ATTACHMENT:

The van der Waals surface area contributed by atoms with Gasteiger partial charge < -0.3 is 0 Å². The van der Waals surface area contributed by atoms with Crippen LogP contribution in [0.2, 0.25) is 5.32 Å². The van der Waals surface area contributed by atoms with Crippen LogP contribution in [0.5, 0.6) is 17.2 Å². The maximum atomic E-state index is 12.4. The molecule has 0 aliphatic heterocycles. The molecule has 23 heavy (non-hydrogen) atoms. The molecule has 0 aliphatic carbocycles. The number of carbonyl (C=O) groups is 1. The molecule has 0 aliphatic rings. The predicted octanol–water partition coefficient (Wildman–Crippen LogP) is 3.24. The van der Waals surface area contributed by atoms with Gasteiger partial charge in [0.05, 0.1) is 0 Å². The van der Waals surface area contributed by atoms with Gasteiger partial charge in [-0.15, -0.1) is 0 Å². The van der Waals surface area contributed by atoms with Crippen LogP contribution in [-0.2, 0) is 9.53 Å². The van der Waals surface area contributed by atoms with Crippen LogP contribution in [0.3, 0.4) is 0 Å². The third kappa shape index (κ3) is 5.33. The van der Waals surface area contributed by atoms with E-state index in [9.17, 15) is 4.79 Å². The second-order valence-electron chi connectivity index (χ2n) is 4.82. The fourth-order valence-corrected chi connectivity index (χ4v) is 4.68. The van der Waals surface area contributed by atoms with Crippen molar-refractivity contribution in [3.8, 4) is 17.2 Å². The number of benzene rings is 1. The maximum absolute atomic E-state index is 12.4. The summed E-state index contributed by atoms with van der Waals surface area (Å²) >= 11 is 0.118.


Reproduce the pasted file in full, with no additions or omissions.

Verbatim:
The van der Waals surface area contributed by atoms with Gasteiger partial charge < -0.3 is 0 Å². The van der Waals surface area contributed by atoms with Crippen LogP contribution in [0.2, 0.25) is 5.32 Å². The van der Waals surface area contributed by atoms with Crippen LogP contribution in [0.5, 0.6) is 17.2 Å². The maximum atomic E-state index is 12.4. The molecule has 0 aliphatic heterocycles. The molecule has 23 heavy (non-hydrogen) atoms. The molecule has 0 aliphatic carbocycles. The number of carbonyl (C=O) groups is 1. The molecule has 0 aliphatic rings. The predicted octanol–water partition coefficient (Wildman–Crippen LogP) is 3.24. The van der Waals surface area contributed by atoms with Gasteiger partial charge in [0.05, 0.1) is 0 Å². The van der Waals surface area contributed by atoms with Gasteiger partial charge in [-0.15, -0.1) is 0 Å². The van der Waals surface area contributed by atoms with Crippen LogP contribution in [-0.2, 0) is 9.53 Å². The van der Waals surface area contributed by atoms with Crippen LogP contribution in [0.3, 0.4) is 0 Å². The third kappa shape index (κ3) is 5.33. The van der Waals surface area contributed by atoms with E-state index in [9.17, 15) is 4.79 Å². The second-order valence-electron chi connectivity index (χ2n) is 4.82. The fourth-order valence-corrected chi connectivity index (χ4v) is 4.68. The van der Waals surface area contributed by atoms with Crippen molar-refractivity contribution in [3.8, 4) is 17.2 Å². The number of benzene rings is 1. The maximum absolute atomic E-state index is 12.4. The summed E-state index contributed by atoms with van der Waals surface area (Å²) >= 11 is 0.118.